“I suppose you like it?” Cuirass said sharply.

“No, I think whoever came up with that stupid thing should burn in the depths of Hell,” Matew said.

They looked at each other.

“Three years, and I think that’s the first time we’ve all agreed on something,” Matew said, surprised.

Veksai had barely gotten back to Fort Hillier that evening when he passed M’kr’gr moving quickly up and down the corridors, a look of worry on his face.

“What’s up?” he asked, “Hey, did you see that Antares is up to seventh place in the Academy ranking? What’s with that?”

M’kr’gr looked indecisive for moment, then spoke quietly.

“I lost it,” he said.

“Um, OK,” Veksai said, confused, “Lost what?”

“My appendix!”

“Uhh…they took that out months ago,” Veksai said, wondering if maybe XL was studying a little too hard.

“No! I mean, it escaped!”


M’kr’gr held up the small covered box he’d brought back from the hospital, the same box which had sat on his desk for the past semester and a bit. With the cover pulled half off, Veksai could see it was a small cage.

“You can’t be serious,” Veksai said flatly.

“They were going to kill it!” M’kr’gr objected, “After it grew claws and tried to rip it’s way out of my body, the hospital staff were going to put it in the matter reclamation unit! So I snuck it out! And I might have…sort of…bumped over the cage when I was…er…checking my work-out progress.”

“You mean flexing in front of the mirror,” Veksai said.

“Shut up and help me find it!”

“Mr. Veksai,” it was lower-classman Octavia, coming quickly up the corridor “you should come, quick!”

“I’m sort of in the middle of something,” Veksai tried to say. Octavia called to someone, then lower-classman Kansel was pulled along the corridor by lower-classman Ves-23, her cybernetic leg finally having been replaced over Christmas. Veksai started when he saw the pasty, sickly look on the lower-classman’s face.

“I’m fine,” Kansel was objecting, “You’re all getting too worked-up over nothing!”

“Lift your shirt,” Ves-23 ordered him.

Grunting, he complied.

“HOLY S**T!” Veksa exclaimed, M’kr’gr’s problem suddenly forgotten. Kansel’s body had broken out in a spectacular, multicoloured rash, the likes of which they’d never before seen. “Have you been to the infirmary?” he demanded.

“It’s nothing,” Kansel insisted, “Look, something bit me when I was sleeping. This is just a little rash, that’s it. It’ll go away by tomorrow.”

“You need to see a doctor,” Ves-23 insisted.

“Yeah, she’s right,” Veksai said. He moved to grab the lower by the arm, then thought the better of it. “Come with me. NOW!”

Still objecting, Kansel followed Veksai towards the exit. Goal achieved, Ves-23 and Octavia returned to their rooms.

“At least now I know where my appendix went,” M’kr’gr muttered to himself, grabbing the cage and moving towards Kansel’s room.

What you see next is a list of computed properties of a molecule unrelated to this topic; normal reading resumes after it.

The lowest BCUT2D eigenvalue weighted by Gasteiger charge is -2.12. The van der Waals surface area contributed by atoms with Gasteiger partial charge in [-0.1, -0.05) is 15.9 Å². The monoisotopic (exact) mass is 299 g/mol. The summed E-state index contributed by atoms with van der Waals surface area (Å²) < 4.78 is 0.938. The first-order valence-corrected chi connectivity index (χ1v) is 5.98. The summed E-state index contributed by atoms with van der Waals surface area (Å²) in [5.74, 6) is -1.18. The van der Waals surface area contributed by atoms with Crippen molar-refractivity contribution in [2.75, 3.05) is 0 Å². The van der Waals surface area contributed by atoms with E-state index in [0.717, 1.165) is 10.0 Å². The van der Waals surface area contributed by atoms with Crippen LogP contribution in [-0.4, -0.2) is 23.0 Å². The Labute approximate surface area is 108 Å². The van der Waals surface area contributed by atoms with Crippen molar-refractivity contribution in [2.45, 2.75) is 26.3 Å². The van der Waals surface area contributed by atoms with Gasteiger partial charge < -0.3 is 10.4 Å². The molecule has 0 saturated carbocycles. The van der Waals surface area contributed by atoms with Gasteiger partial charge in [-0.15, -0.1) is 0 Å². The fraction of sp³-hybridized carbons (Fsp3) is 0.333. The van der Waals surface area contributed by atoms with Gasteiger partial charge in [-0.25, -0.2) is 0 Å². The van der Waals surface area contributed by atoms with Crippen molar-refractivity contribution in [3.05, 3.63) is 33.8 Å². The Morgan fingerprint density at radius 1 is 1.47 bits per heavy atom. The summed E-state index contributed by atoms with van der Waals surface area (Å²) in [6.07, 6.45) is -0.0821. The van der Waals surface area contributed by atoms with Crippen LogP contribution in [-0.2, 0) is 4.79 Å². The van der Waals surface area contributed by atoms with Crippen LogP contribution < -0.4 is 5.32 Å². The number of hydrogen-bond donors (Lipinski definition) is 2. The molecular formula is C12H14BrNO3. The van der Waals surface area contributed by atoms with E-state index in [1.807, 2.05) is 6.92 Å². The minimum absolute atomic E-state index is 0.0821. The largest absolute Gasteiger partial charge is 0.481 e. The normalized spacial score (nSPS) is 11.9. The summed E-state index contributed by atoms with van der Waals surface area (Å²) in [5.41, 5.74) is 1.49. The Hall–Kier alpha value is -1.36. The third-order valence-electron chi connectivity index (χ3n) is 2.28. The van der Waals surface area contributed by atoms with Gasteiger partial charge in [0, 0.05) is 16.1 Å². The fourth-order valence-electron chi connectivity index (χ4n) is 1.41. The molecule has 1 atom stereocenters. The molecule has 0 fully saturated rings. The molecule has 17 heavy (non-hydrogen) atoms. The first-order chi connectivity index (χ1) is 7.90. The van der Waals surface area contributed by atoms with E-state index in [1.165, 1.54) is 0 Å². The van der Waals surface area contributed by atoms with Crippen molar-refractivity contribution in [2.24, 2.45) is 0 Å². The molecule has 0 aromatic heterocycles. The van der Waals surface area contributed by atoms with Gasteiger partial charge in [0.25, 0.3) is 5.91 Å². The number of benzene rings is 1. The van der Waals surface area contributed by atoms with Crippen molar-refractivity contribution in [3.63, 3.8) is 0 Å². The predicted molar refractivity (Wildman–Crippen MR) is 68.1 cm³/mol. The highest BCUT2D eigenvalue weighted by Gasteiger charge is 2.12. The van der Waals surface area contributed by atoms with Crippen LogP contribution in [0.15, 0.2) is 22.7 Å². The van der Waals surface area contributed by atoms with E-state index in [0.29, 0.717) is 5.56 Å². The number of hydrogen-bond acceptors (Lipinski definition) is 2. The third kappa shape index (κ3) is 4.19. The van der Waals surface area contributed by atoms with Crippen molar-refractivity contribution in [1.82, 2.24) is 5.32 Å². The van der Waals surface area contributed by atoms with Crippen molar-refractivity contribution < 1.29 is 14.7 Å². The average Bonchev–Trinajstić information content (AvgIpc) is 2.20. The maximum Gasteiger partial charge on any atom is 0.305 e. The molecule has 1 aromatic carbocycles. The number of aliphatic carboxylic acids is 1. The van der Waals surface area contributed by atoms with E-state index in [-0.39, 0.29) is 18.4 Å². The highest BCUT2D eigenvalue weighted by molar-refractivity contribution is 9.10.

Weeks continued to pass, the irresistible Academy routine drawing in cadets of all years. No amount of grumbling or memos would deter the Academy officers from implementing the hated dress code, and admittedly the senior-classmen who could have put up the biggest fight cared the least, as they were now less than two months from their commissioning and graduation. Kumari, Bahred, M’kr’gr, Quarterman, Fastocheni and Bizkit found themselves sucked into their studies, many long hours spent struggling with assignments. By contrast, Veksai and Gunthar found themselves with more free time than they’d had since arriving, as the Isolinear & Bio-neural Engineering program had already had its heavy academic year during their junior year.

One cold, rainy Thursday night found Veksai and Igor sitting in Scotty’s, (informally known by the Klingon and Andorian cadets as the ‘Human Hide-Away) sharing a pitcher of synthale. Scotty’s was always an interesting place to go, and Sector divisions meant so much less there. It was unusual to go into the comfortable lounge/bar/coffee house and NOT run into a classmate, a Sector-mate, or a cadet you’d met during summer training on the USS Richelieu, USS Gagetown, Waystation, or one of the other training ships/centers. As it was, the two Antares cadets had been joined by mid-classman Som’ki, whom they’d met aboard the Gagetown, and senior-classman Saks, who’d been aboard Waystation with Veksai the year before.

“…can’t wait to get the f**k out of here,” Saks was saying, “I did my internship on the USS Endeavor this past summer? SOOO not like the Academy. You can actually have a life there.” He took a long swing of his drink, “The officers don’t treat you like s**t, you actually go places and the food doesn’t come from a batch of sadistic holograms that were designed to do surgery!”

Igor winced.

“My chicken breast had an implant yesterday,” he said, “And they do their tricks with holograms!”

“So if you complain, whatever they put in your food just vanishes,” Veksai agreed.

“Disgusting,” Saks said, “But that’s what I mean! You guys were on ship last summer, did you ever have people treat you like that?”

Their reply was cut off when somebody cranked the volume on the holo-vision hanging on one wall.

“…Joan Reddings, coming to you with this exclusive AWN Breaking News Bulletin! A representative from Starfleet Command has confirmed reports than an unidentified ship attacked the USS Explorer while she was engaged in aiding a Tellarite frigate. Unconfirmed reports suggest that the attacking ship was none other than the USS Idlewild, commanded by fugitive Captain Alvin Ficker, however Starfleet refuses to comment of the current whereabouts of Captain Ficker or on his involvement in the matter…”

“Creepy,” Som’ki said, “See those coordinates?” he gestured at the screen, which was showing where the attack had taken place, “That’s only a couple of days from here,”

“What does that have to do with us?” Igor asked.